Spike orientation
    • the spikes are angled outwards, or arched over
    • the spikes are bent downwards or droop downwards
    Spikes per stem
    2-15
    Staminate scale tip
    the staminate scale tip is acute (has a sharp point)
    Stigma branching
    the stigmas have two branches
    Top spike
    the uppermost spike contains both staminate and carpellate flowers, with the staminate flowers located below the carpellate flowers
  • Fruits or seeds
    Achene dimples
    the achene has no folds or dimples
    Achene length
    1.1–1.7 mm
    Achene width
    0.6–1 mm
    Style persistence
    the style falls off the mature achenes
  • Growth form
    Rhizomes
    there are no rhizomes, or the rhizomes are very short
  • Leaves
    Leaf arrangement
    the leaves are mostly produced higher up on the plant
    Leaf blade cross-section
    The leaf blade is folded lengthwise, with one prominent midvien
    Leaf blade length to width ratio
    53–60
    Leaf blade texture
    the leaf blade is smooth and hairless, or rough and sandpapery
    Leaf bumps
    the upper surface of the leaf blade does not have papillae
    Leaf sheath bumps
    there are no papillae at the top edge of the leaf sheath
    Leaf sheath color
    the leaf sheath has no pink, red or purple tinting
    Leaf sheath dots
    there are no dots on the leaf sheathes
    Leaf sheath folds
    there are no corrugations on the leaf sheath
    Leaf sheath texture
    the leaf sheath feels smooth, and has no hairs
    Ligule length
    4–9 mm
    Lowest bract sheath
    the lowest bract has no sheath (or a very short sheath up to four millimeters in length)
    Lowest leaf blade width
    3–7.5 mm
    Lowest leaf sheath texture
    the leaf sheath feels smooth (it may have soft hairs)
    stem leaf blade width
    3–7.5 mm
  • Place
    Habitat
    wetlands
    New England state
    • Connecticut
    • Maine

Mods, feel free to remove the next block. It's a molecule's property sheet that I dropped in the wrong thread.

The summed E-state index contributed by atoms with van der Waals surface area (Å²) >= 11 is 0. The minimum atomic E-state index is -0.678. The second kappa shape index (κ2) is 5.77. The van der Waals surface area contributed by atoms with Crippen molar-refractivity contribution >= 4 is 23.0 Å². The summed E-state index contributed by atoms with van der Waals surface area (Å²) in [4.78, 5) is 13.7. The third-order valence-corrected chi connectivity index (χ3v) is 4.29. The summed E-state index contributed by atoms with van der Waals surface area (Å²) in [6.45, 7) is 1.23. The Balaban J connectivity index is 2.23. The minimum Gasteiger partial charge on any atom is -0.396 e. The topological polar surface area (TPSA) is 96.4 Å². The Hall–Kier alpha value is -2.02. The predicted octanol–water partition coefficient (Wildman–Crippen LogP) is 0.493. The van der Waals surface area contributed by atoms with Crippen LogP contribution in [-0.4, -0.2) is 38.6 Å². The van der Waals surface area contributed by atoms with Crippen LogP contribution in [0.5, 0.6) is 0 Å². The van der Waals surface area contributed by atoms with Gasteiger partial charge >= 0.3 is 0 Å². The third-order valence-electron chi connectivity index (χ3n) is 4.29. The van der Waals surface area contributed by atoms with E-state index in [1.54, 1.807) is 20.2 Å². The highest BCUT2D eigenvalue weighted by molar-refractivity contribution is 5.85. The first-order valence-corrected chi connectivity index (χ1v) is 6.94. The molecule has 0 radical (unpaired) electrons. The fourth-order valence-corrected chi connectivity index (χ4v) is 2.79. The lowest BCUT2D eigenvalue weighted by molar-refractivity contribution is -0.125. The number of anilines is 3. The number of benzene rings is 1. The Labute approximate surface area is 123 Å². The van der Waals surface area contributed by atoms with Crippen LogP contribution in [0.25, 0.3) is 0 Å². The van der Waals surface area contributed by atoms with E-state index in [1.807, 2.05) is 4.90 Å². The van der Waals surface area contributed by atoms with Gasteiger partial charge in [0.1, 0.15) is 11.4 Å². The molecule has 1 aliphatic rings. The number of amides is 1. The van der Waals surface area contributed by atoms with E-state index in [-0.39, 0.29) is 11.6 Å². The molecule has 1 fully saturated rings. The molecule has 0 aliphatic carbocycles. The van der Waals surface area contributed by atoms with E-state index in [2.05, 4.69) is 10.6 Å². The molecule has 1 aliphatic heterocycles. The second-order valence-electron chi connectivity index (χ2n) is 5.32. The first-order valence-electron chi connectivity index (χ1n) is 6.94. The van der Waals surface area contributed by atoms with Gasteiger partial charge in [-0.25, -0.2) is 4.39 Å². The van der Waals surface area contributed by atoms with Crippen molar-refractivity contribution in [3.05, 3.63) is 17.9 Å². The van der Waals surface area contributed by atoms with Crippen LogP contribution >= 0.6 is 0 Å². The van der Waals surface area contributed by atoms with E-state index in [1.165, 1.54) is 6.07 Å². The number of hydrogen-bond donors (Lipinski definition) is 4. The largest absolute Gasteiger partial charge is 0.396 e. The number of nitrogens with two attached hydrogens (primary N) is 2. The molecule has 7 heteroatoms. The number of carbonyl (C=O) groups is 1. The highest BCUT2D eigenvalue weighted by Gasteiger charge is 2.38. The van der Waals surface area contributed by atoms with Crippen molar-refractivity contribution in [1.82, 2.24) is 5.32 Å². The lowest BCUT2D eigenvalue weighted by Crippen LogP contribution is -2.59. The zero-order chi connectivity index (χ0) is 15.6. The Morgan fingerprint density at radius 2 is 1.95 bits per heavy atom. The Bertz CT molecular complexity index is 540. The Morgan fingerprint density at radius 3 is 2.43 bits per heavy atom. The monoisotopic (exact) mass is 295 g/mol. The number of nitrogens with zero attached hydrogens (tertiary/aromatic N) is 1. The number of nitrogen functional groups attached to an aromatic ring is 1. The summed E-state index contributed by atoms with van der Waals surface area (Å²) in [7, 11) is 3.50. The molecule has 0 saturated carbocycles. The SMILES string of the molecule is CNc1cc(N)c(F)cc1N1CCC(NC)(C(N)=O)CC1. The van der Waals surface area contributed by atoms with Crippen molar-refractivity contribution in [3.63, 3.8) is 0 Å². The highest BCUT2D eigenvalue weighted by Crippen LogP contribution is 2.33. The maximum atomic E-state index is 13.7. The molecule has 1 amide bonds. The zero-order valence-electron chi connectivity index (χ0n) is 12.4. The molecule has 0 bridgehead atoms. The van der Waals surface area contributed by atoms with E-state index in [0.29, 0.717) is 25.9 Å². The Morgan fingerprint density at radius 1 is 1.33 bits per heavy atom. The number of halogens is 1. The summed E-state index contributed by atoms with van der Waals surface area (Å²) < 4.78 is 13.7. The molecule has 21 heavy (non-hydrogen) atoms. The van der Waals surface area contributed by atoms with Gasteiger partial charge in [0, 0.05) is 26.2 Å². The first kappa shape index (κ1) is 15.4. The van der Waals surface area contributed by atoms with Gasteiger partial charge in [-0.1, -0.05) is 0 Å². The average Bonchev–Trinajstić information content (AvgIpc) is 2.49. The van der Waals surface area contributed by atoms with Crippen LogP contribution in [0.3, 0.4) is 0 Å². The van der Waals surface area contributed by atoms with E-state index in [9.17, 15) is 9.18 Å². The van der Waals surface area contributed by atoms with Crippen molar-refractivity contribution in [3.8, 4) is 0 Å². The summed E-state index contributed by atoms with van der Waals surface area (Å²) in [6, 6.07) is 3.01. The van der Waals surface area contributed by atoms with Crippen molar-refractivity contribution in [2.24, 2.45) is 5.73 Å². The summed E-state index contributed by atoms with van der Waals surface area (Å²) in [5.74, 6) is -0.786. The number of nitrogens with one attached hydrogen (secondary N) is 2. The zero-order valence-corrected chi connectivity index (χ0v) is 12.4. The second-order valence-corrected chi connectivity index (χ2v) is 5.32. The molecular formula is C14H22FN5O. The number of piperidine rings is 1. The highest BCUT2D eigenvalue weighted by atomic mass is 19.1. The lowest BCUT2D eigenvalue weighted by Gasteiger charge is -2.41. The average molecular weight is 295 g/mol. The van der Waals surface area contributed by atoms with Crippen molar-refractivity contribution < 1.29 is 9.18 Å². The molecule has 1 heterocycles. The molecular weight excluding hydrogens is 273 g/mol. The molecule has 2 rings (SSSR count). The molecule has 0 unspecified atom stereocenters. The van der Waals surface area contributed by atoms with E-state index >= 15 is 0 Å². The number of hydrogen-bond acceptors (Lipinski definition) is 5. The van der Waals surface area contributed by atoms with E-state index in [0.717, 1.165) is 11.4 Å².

• Massachusetts
    • New Hampshire
    • Rhode Island
    • Vermont
    Specific habitat
    • edges of wetlands
    • forests
    • marshes
    • river or stream floodplains
    • shores of rivers or lakes
    • swamps
  • Stem, shoot, branch
    Plant height
    50–90 cm
    Relative stem height
    the main stem is taller than the leaves
    Spike internode length
    5–18 mm
    Stem cross-section
    the main stem is roughly triangular in cross-section
    Stem spacing
    the stems grow close together in compact clusters or tufts

Wetland Status

Usually occurs in wetlands, but occasionally in non-wetlands. (Wetland indicator code: FACW)

New England Distribution and Conservation Status

Distribution

Connecticut
present
Maine
present
Massachusetts
present
New Hampshire
present
Rhode Island
present
Vermont
present

Conservation Status

Exact status definitions can vary from state to state. For details, please check with your state.

Maine
unranked (S-rank: SNR)
Massachusetts
unranked (S-rank: SNR)

Native to North America?

Yes

Sometimes Confused With

Carex tribuloides:
inflorescence erect, with each spike having more than 30 tightly ascending perigynia (vs. C. projecta, with inflorescence arching or nodding, with each spike having 15-30 ascending to somewhat spreading perigynia).
Carex cristatella:
perigynia in the basal portion of spike spreading or recurved, forming spherical to subspherical spikes, and carpellate scales 1.6-2.3 mm long (vs. C. projecta, with perigynia in the basal portion of the spike ascending to spreading, forming subspherical to ovoid spikes, and carpellate scales 2-2.7 mm long).

Family

Cyperaceae

Genus

Carex

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Information from Dichotomous Key of Flora Novae Angliae

55.  Carex projecta Mackenzie N

necklace sedge. CT, MA, ME, NH, RI, VT. Swamps, riparian forests, wetland borders, marshes, forest seeps, shorelines.